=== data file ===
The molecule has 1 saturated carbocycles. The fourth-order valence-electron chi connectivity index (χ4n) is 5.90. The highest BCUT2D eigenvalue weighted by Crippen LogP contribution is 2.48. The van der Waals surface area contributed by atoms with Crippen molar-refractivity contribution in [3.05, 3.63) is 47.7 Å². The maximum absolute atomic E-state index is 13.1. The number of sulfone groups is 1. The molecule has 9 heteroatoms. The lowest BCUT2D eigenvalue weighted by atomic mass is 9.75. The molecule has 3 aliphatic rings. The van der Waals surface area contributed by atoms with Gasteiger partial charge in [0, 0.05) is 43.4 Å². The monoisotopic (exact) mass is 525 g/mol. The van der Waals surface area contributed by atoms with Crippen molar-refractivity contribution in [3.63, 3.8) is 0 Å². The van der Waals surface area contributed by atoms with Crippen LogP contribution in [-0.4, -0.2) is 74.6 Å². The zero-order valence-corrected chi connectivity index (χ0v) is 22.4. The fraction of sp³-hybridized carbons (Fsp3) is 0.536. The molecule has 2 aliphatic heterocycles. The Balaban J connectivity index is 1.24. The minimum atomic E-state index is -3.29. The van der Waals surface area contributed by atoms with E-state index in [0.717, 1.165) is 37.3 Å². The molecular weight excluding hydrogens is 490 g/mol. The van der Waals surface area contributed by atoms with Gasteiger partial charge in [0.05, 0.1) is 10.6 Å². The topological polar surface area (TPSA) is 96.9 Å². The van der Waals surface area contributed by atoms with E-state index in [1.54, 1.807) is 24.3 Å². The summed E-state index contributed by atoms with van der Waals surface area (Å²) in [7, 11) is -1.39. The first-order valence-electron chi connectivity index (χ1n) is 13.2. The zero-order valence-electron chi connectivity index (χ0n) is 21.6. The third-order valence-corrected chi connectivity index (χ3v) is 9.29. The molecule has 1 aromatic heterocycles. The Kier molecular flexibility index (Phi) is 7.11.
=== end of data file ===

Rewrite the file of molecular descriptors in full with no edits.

The molecule has 1 saturated carbocycles. The fourth-order valence-electron chi connectivity index (χ4n) is 5.90. The highest BCUT2D eigenvalue weighted by Crippen LogP contribution is 2.48. The van der Waals surface area contributed by atoms with Crippen molar-refractivity contribution in [3.05, 3.63) is 47.7 Å². The maximum absolute atomic E-state index is 13.1. The number of sulfone groups is 1. The molecule has 9 heteroatoms. The lowest BCUT2D eigenvalue weighted by atomic mass is 9.75. The molecule has 3 aliphatic rings. The van der Waals surface area contributed by atoms with Gasteiger partial charge in [0, 0.05) is 43.4 Å². The monoisotopic (exact) mass is 525 g/mol. The van der Waals surface area contributed by atoms with Crippen molar-refractivity contribution in [3.63, 3.8) is 0 Å². The van der Waals surface area contributed by atoms with Crippen LogP contribution in [-0.4, -0.2) is 74.6 Å². The zero-order valence-corrected chi connectivity index (χ0v) is 22.4. The fraction of sp³-hybridized carbons (Fsp3) is 0.536. The molecule has 2 aliphatic heterocycles. The Balaban J connectivity index is 1.24. The minimum atomic E-state index is -3.29. The van der Waals surface area contributed by atoms with E-state index in [0.717, 1.165) is 37.3 Å². The molecular weight excluding hydrogens is 490 g/mol. The van der Waals surface area contributed by atoms with Gasteiger partial charge in [0.05, 0.1) is 10.6 Å². The topological polar surface area (TPSA) is 96.9 Å². The van der Waals surface area contributed by atoms with E-state index in [1.54, 1.807) is 24.3 Å². The summed E-state index contributed by atoms with van der Waals surface area (Å²) in [7, 11) is -1.39. The first-order valence-electron chi connectivity index (χ1n) is 13.2. The zero-order valence-electron chi connectivity index (χ0n) is 21.6. The third-order valence-corrected chi connectivity index (χ3v) is 9.29. The molecule has 1 aromatic heterocycles. The Kier molecular flexibility index (Phi) is 7.11.